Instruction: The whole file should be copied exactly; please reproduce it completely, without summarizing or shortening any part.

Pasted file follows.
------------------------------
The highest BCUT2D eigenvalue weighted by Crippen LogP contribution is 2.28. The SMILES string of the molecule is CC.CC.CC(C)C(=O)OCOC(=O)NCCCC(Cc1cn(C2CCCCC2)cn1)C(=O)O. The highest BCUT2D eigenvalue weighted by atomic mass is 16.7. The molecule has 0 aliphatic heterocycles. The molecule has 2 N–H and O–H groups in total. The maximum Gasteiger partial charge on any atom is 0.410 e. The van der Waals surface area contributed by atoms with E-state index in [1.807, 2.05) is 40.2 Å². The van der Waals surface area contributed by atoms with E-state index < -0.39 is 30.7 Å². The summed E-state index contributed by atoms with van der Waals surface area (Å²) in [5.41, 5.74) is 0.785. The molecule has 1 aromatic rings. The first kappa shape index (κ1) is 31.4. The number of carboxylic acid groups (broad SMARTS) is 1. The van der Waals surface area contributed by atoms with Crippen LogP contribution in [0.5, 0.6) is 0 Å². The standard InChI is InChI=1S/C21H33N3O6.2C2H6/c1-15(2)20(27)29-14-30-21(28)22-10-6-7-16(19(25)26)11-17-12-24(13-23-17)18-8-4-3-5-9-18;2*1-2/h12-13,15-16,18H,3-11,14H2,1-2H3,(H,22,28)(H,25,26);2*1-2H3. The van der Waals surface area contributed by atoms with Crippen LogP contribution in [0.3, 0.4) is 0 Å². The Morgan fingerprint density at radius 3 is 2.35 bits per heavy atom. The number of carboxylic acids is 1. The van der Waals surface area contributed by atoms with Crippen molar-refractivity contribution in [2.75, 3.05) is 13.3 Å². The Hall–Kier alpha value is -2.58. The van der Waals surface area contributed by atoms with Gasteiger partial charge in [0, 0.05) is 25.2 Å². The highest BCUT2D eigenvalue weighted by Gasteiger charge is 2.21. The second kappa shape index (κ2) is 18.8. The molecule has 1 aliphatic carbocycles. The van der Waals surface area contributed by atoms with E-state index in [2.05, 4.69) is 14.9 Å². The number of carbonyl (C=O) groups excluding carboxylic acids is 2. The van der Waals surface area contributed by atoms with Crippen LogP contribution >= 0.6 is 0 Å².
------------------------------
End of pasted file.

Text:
The highest BCUT2D eigenvalue weighted by Crippen LogP contribution is 2.28. The SMILES string of the molecule is CC.CC.CC(C)C(=O)OCOC(=O)NCCCC(Cc1cn(C2CCCCC2)cn1)C(=O)O. The highest BCUT2D eigenvalue weighted by atomic mass is 16.7. The molecule has 0 aliphatic heterocycles. The molecule has 2 N–H and O–H groups in total. The maximum Gasteiger partial charge on any atom is 0.410 e. The van der Waals surface area contributed by atoms with E-state index in [1.807, 2.05) is 40.2 Å². The van der Waals surface area contributed by atoms with E-state index < -0.39 is 30.7 Å². The summed E-state index contributed by atoms with van der Waals surface area (Å²) in [5.41, 5.74) is 0.785. The molecule has 1 aromatic rings. The first kappa shape index (κ1) is 31.4. The number of carboxylic acid groups (broad SMARTS) is 1. The van der Waals surface area contributed by atoms with Crippen LogP contribution in [0.5, 0.6) is 0 Å². The standard InChI is InChI=1S/C21H33N3O6.2C2H6/c1-15(2)20(27)29-14-30-21(28)22-10-6-7-16(19(25)26)11-17-12-24(13-23-17)18-8-4-3-5-9-18;2*1-2/h12-13,15-16,18H,3-11,14H2,1-2H3,(H,22,28)(H,25,26);2*1-2H3. The van der Waals surface area contributed by atoms with Crippen LogP contribution in [0.3, 0.4) is 0 Å². The Morgan fingerprint density at radius 3 is 2.35 bits per heavy atom. The number of carboxylic acids is 1. The van der Waals surface area contributed by atoms with Crippen molar-refractivity contribution in [2.75, 3.05) is 13.3 Å². The Hall–Kier alpha value is -2.58. The van der Waals surface area contributed by atoms with Gasteiger partial charge in [0, 0.05) is 25.2 Å². The highest BCUT2D eigenvalue weighted by Gasteiger charge is 2.21. The second kappa shape index (κ2) is 18.8. The molecule has 1 aliphatic carbocycles. The van der Waals surface area contributed by atoms with E-state index in [2.05, 4.69) is 14.9 Å². The number of carbonyl (C=O) groups excluding carboxylic acids is 2. The van der Waals surface area contributed by atoms with Crippen LogP contribution >= 0.6 is 0 Å².